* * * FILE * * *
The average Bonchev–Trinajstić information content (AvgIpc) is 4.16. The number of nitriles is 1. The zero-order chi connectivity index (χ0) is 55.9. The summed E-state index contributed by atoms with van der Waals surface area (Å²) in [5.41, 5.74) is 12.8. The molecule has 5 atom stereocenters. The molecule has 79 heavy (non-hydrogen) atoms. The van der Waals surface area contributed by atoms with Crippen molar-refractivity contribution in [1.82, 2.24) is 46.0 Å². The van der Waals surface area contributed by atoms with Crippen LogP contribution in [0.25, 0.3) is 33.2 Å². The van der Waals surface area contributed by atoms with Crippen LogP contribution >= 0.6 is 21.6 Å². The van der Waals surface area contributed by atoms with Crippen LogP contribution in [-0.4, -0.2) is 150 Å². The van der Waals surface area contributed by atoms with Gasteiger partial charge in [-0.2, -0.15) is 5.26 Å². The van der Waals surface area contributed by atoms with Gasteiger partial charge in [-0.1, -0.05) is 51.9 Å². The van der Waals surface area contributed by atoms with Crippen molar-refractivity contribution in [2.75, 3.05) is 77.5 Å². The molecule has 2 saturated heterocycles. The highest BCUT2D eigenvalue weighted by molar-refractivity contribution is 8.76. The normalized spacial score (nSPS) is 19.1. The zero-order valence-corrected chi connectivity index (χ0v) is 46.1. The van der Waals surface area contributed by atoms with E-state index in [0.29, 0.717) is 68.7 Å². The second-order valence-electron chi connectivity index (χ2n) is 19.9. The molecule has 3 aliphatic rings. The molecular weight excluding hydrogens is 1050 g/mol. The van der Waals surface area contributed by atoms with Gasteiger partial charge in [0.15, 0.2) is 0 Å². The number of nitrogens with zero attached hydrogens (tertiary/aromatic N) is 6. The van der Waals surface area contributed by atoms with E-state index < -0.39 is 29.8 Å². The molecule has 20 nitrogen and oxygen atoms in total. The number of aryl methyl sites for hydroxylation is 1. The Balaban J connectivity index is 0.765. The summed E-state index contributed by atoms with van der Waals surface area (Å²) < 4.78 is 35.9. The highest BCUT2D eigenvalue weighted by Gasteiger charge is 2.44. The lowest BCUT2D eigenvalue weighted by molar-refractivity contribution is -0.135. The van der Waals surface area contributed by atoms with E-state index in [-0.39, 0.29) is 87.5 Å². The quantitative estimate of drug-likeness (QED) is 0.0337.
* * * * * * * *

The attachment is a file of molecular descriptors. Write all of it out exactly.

The average Bonchev–Trinajstić information content (AvgIpc) is 4.16. The number of nitriles is 1. The zero-order chi connectivity index (χ0) is 55.9. The summed E-state index contributed by atoms with van der Waals surface area (Å²) in [5.41, 5.74) is 12.8. The molecule has 5 atom stereocenters. The molecule has 79 heavy (non-hydrogen) atoms. The van der Waals surface area contributed by atoms with Crippen molar-refractivity contribution in [1.82, 2.24) is 46.0 Å². The van der Waals surface area contributed by atoms with Crippen LogP contribution in [0.25, 0.3) is 33.2 Å². The van der Waals surface area contributed by atoms with Crippen LogP contribution >= 0.6 is 21.6 Å². The van der Waals surface area contributed by atoms with Crippen LogP contribution in [-0.4, -0.2) is 150 Å². The van der Waals surface area contributed by atoms with Gasteiger partial charge in [-0.2, -0.15) is 5.26 Å². The van der Waals surface area contributed by atoms with Gasteiger partial charge in [-0.1, -0.05) is 51.9 Å². The van der Waals surface area contributed by atoms with Crippen molar-refractivity contribution in [2.75, 3.05) is 77.5 Å². The molecule has 2 saturated heterocycles. The highest BCUT2D eigenvalue weighted by molar-refractivity contribution is 8.76. The normalized spacial score (nSPS) is 19.1. The zero-order valence-corrected chi connectivity index (χ0v) is 46.1. The van der Waals surface area contributed by atoms with E-state index in [0.29, 0.717) is 68.7 Å². The second-order valence-electron chi connectivity index (χ2n) is 19.9. The molecule has 3 aliphatic rings. The molecular weight excluding hydrogens is 1050 g/mol. The van der Waals surface area contributed by atoms with Gasteiger partial charge in [0.15, 0.2) is 0 Å². The number of nitrogens with zero attached hydrogens (tertiary/aromatic N) is 6. The van der Waals surface area contributed by atoms with E-state index < -0.39 is 29.8 Å². The molecule has 20 nitrogen and oxygen atoms in total. The number of aryl methyl sites for hydroxylation is 1. The Balaban J connectivity index is 0.765. The summed E-state index contributed by atoms with van der Waals surface area (Å²) < 4.78 is 35.9. The highest BCUT2D eigenvalue weighted by Gasteiger charge is 2.44. The lowest BCUT2D eigenvalue weighted by molar-refractivity contribution is -0.135. The van der Waals surface area contributed by atoms with E-state index in [-0.39, 0.29) is 87.5 Å². The quantitative estimate of drug-likeness (QED) is 0.0337.